Regular medication and paracetamol overdose
Article first published online: 5 MAR 2003
Alimentary Pharmacology & Therapeutics
Volume 17, Issue 4, pages 609–610, February 2003
How to Cite
Isbister, G. K., Downes, F. and Whyte, I. M. (2003), Regular medication and paracetamol overdose. Alimentary Pharmacology & Therapeutics, 17: 609–610. doi: 10.1046/j.1365-2036.2003.01444.x
- Issue published online: 5 MAR 2003
- Article first published online: 5 MAR 2003
Sirs, We noticed the analysis by Schmidt and Dalhoff of the effect of regular medication on the outcome of paracetamol poisoning.1 There are a number of methodological problems in the design of the study and difficulties with the presentation of the results that make the conclusions and interpretation less reliable than stated. There is, in fact, little evidence to support the observation that opioid analgesics have an effect on paracetamol poisoning.
(a) Any study of overdose patients that attempts to define risk factors for a particular outcome in any poisoning must clearly define the population that is being investigated. The population must be as homogeneous as possible or, at least, known differences in major factors must be adjusted for. The population sampled by Schmidt and Dalhoff includes both tertiary and primary referral cases of very differing severity.1 Seventy-three per cent of the patients (n = 536) were transferred from other hospitals with severe poisoning, and the mortality in this group is likely to be far greater than in the 201 patients who were admitted primarily from the local region. Unfortunately, the authors do not reveal the mortality in this severe group; however, a previous study by the same authors, which included only 671 patients (492 tertiary referrals and 179 local cases; does not include the 66 patients recruited in the first 6 months of 2001), showed that the mortality was 9.3% (46 of 492).2 The authors do state that the mortality in the 201 patients was zero,1 so that this group was clearly different and not as severely poisoned. The subsequent merging of these two groups for the analysis of the effect of regular medication on outcomes in paracetamol poisoning introduces significant bias, with over-sampling of the severely poisoned patients, and is thus not a valid methodology.
(b) During the construction of a logistic regression model to identify variables (risk factors) for the development of various markers of severe paracetamol poisoning, the authors do not clearly describe the model used and how they dealt with regular medications as a variable. It appears from Table 2 that they have performed a univariate analysis of each type of regular medication, and subsequently compared this to all cases without that regular medication, referring to the latter comparison group as ‘controls’. This means that, although they have controlled for known risk factors, they have not attempted to control for interaction between different regular medications. Thus, each regular medication ‘case’ is compared with a different set of ‘controls’ in Table 2. This methodology is not valid for investigating the extent to which regular medications alter paracetamol toxicity.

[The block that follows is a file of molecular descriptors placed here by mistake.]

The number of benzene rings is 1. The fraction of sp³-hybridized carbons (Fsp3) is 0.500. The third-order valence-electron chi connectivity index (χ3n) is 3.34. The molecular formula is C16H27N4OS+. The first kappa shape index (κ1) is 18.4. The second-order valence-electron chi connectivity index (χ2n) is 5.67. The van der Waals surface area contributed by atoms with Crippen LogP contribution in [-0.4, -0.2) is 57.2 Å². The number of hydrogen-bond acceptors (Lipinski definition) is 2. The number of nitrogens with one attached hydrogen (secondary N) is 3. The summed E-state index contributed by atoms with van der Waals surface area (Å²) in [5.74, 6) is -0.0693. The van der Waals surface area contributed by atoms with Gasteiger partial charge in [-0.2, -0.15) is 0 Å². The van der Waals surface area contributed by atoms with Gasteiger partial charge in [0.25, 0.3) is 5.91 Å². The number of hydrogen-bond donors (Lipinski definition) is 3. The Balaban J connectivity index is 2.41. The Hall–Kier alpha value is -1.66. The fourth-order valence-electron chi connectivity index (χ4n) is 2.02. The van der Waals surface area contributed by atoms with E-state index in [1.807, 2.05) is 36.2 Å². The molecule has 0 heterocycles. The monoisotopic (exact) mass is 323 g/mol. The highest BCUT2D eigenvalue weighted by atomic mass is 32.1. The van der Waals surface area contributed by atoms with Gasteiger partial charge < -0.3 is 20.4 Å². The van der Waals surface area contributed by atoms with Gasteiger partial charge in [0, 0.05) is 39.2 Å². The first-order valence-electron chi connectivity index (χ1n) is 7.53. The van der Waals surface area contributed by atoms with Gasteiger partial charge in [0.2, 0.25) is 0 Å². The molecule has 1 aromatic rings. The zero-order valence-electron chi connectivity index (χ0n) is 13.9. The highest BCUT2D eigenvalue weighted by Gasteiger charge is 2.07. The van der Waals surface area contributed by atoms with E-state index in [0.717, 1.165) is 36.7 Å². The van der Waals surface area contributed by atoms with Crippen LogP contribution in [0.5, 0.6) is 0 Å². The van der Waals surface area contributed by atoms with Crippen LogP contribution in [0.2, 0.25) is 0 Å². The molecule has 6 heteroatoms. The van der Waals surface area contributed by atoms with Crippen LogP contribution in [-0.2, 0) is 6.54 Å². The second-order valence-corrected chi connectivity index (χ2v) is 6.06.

(c) The use of an International Normalized Ratio (INR) of > 3 as a measure of severity of hepatic dysfunction is confounded by the fact that 50% of patients with paracetamol poisoning, without hepatocellular injury, will have a raised INR.3 This increase appears to be due to the inhibition of activation of vitamin K-dependent coagulation factors (mainly factor VII), and is independent of hepatotoxicity.3 Schmidt et al., themselves, have recently shown that the INR increases after the initiation of N-acetylcysteine treatment (which all of the patients in this study received) without hepatocellular injury.4 Thus, an association between any regular medication and ‘hepatic dysfunction’ (as defined by INR > 3) in this study must be confounded by the effect of paracetamol or N-acetylcysteine on coagulation factors.3, 4
(d) The authors have over-emphasized a number of the results. Table 2 does not include any confidence intervals (CI) and there is only one result in the whole table that is significant after multivariate analysis. In the analysis of patients who were on beta-agonists and took a paracetamol overdose, the authors state that this was of borderline significance as an independent risk factor for hepatic dysfunction [odds ratio (OR) = 0.34; 95% CI, 0.15–1.07]. As the 95% CI crosses 1.0, this result is clearly not significant.
(e) The authors found that the regular use of opioid analgesics had a ‘significant’ effect on paracetamol poisoning, although they only showed this for one of the four outcomes, hepatic dysfunction (as defined by INR > 3, see above). This is concerning because this outcome may simply be a measure of increased INR from paracetamol itself or N-acetylcysteine, and not indicative of hepatic injury. The ORs for the other three outcomes are close to 1.0 and not significant, and the 95% CI for hepatic dysfunction is wide (1.13–25.77), suggesting low power in the study. This selective reporting on the only significant result is insufficient evidence to suggest that a heterogeneous group of opioid analgesics used as regular medication had an effect on paracetamol toxicity.
The clinical relevance of the study by Schmidt and Dalhoff in the management of paracetamol poisoning is also unclear.1 The population investigated included two groups with different severity of paracetamol poisoning. These results should not be applied to the current management of paracetamol poisoning because they cannot be generalized to most hospital emergency department or toxicology units, and their significance is suspect. Further studies in more uniform populations are required, and current evidence does not support the authors' conclusion regarding the effects of regular medications on paracetamol poisoning.